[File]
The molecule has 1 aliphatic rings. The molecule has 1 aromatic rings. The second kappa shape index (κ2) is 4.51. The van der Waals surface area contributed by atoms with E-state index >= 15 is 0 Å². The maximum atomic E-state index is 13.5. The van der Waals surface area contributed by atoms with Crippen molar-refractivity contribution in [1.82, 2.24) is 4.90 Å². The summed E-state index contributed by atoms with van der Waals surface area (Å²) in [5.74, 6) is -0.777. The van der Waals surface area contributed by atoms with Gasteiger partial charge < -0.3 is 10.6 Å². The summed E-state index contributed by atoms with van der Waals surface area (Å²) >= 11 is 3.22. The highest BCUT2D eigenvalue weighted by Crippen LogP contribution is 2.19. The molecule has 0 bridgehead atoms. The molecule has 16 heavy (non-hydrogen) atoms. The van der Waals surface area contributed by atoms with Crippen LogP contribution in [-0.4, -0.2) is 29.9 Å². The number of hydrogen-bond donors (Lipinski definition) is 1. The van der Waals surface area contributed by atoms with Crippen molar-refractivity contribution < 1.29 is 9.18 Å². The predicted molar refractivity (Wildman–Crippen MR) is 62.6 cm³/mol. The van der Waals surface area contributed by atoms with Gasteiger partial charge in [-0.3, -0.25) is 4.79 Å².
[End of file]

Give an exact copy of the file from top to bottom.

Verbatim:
The molecule has 1 aliphatic rings. The molecule has 1 aromatic rings. The second kappa shape index (κ2) is 4.51. The van der Waals surface area contributed by atoms with E-state index >= 15 is 0 Å². The maximum atomic E-state index is 13.5. The van der Waals surface area contributed by atoms with Crippen molar-refractivity contribution in [1.82, 2.24) is 4.90 Å². The summed E-state index contributed by atoms with van der Waals surface area (Å²) in [5.74, 6) is -0.777. The van der Waals surface area contributed by atoms with Gasteiger partial charge < -0.3 is 10.6 Å². The summed E-state index contributed by atoms with van der Waals surface area (Å²) >= 11 is 3.22. The highest BCUT2D eigenvalue weighted by Crippen LogP contribution is 2.19. The molecule has 0 bridgehead atoms. The molecule has 16 heavy (non-hydrogen) atoms. The van der Waals surface area contributed by atoms with Crippen LogP contribution in [-0.4, -0.2) is 29.9 Å². The number of hydrogen-bond donors (Lipinski definition) is 1. The van der Waals surface area contributed by atoms with Crippen molar-refractivity contribution < 1.29 is 9.18 Å². The predicted molar refractivity (Wildman–Crippen MR) is 62.6 cm³/mol. The van der Waals surface area contributed by atoms with Gasteiger partial charge in [-0.3, -0.25) is 4.79 Å².